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A Few Plain Questions to the South

1. Do the southern states seriously contemplate a non-intercourse with the North, or a secession from the Union, or neither?

2.In the former case, how long can they do without the necessaries, the luxuries and the amenities of the North; or, to speak figuratively, when a child from resentment refuses his dinner, how many subsequent meals does he usually omit?

3. In the case of secession from the Union, in what part of Christendom would be found a more feeble nation than the separated South, without ships, without sailors, without manufactories, without white labor or industry, without much money, and with the volcano of the black population under their feet?

4.In case of a disruption of the Union, to which side will the frontier states of Maryland, Delaware, Missouri, &c., think it most prudent to attach themselves?

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Helper's Autobiography––His Pamphlet, and the Uses that Are Made of it by the Republican Party. 

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NEGROES IN THE CHEROKEE NATION. – The underground railroad has been out to work in the Cherokee Nation. A large stampede of negroes was attempted from the nation to Mexico; but the chiefs having been informed, by a faithful negro, of the movement, collected their warriors, under the pretence of going on a war trail against the Comanches, and arrested the fugitives.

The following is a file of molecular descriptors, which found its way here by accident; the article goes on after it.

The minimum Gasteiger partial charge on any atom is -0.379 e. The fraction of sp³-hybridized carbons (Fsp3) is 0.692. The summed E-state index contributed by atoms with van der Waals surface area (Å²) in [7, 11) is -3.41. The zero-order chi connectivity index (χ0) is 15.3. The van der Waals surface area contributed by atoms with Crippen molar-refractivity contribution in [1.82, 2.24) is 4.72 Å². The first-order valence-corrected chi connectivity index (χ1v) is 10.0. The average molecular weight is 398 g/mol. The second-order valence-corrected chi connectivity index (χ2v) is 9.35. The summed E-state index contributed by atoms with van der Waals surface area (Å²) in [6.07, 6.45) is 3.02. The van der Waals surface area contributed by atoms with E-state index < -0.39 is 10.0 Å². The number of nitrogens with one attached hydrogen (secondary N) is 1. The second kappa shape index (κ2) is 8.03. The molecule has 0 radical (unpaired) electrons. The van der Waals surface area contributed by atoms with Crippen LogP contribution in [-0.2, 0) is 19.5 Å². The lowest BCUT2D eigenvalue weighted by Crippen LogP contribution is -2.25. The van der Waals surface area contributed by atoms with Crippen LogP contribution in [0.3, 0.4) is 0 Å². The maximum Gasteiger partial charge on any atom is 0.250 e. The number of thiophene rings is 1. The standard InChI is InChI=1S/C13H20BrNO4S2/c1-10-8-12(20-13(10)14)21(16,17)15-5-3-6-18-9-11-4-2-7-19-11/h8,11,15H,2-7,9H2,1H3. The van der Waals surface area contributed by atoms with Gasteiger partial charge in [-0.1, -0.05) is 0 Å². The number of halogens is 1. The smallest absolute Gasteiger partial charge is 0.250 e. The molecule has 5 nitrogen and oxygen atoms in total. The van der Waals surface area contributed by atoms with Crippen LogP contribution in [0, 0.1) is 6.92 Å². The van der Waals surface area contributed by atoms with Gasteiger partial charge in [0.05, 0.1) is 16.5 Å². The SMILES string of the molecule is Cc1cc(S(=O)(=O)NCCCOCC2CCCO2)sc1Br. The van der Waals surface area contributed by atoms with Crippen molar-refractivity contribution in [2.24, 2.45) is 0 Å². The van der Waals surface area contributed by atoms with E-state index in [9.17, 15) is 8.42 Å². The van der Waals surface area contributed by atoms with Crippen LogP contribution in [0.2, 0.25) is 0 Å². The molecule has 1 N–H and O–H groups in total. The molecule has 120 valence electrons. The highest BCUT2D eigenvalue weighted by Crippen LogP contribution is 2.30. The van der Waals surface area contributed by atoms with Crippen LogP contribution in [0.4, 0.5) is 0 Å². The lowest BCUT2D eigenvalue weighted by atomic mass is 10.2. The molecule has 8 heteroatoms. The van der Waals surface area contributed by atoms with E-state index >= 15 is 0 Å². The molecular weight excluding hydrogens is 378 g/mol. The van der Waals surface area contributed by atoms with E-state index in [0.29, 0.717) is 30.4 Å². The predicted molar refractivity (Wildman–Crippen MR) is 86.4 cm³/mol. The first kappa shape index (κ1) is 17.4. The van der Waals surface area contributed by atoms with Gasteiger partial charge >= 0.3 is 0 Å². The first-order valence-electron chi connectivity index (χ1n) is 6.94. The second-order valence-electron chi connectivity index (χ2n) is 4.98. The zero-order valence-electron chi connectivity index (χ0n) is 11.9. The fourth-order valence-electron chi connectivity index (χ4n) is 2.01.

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DAILY COMMERICAL.

FRIDAY, FEBRUARY 17, 1860.

 

Life of Capt. John Brown, by James Redpath.

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TELEGRAPHIC

            TO THE

Daily Whig & Courier

XXXVI CONGRESS— 1ST SESSSION.

                                                                                                            Washington, 20th

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COLONEL HUGH FORBES TURNED UP AGAIN.

 

Piquant Letter from the Friend of the Colored Man and of John Brown— Reasons for Forbes’ Withdrawal— The “Well Matured Plan”— Financial Affair— That Six Hundred Dollars— Letter to Senator Mason— Forbes is Dumb as an Oysters, &c., &e,

                                                                                                            London, Feb. 20, 1860.

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STAMPEDE OF SLAVES.--On Monday night some eight or ten slaves, belonging to persons in Frederick city, Md., and vicinity, absconded in a body. One of them belonged to Mrs. Caroline E. Brengle, others to Mrs. Mary Hammond, Messrs. John Smith, Ezra Hock, Christian Thomas and others. 

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   FIVE SLAVES RAN AWAY.––A family of five negroes, held as slaves by Edward Bredell, a few days ago ran away from his farm, situated six miles from the city, on the Clayton road. They consist of the mother, two sons, a daughter, and a young girl closely related to them. The master was on a visit to the East, and had left them in charge of an overseer. On the morning of their departure they obtained leave to visit some colored neighbors, but had not been long from the premises when their real design was suspected. The overseer soon found that they had not called at the house they pretended to visit, and his further investigations equally failed to discover them. A few years ago, Mr. Bredell emancipated thirty or forty slaves left him by a deceased relative in Baltimore.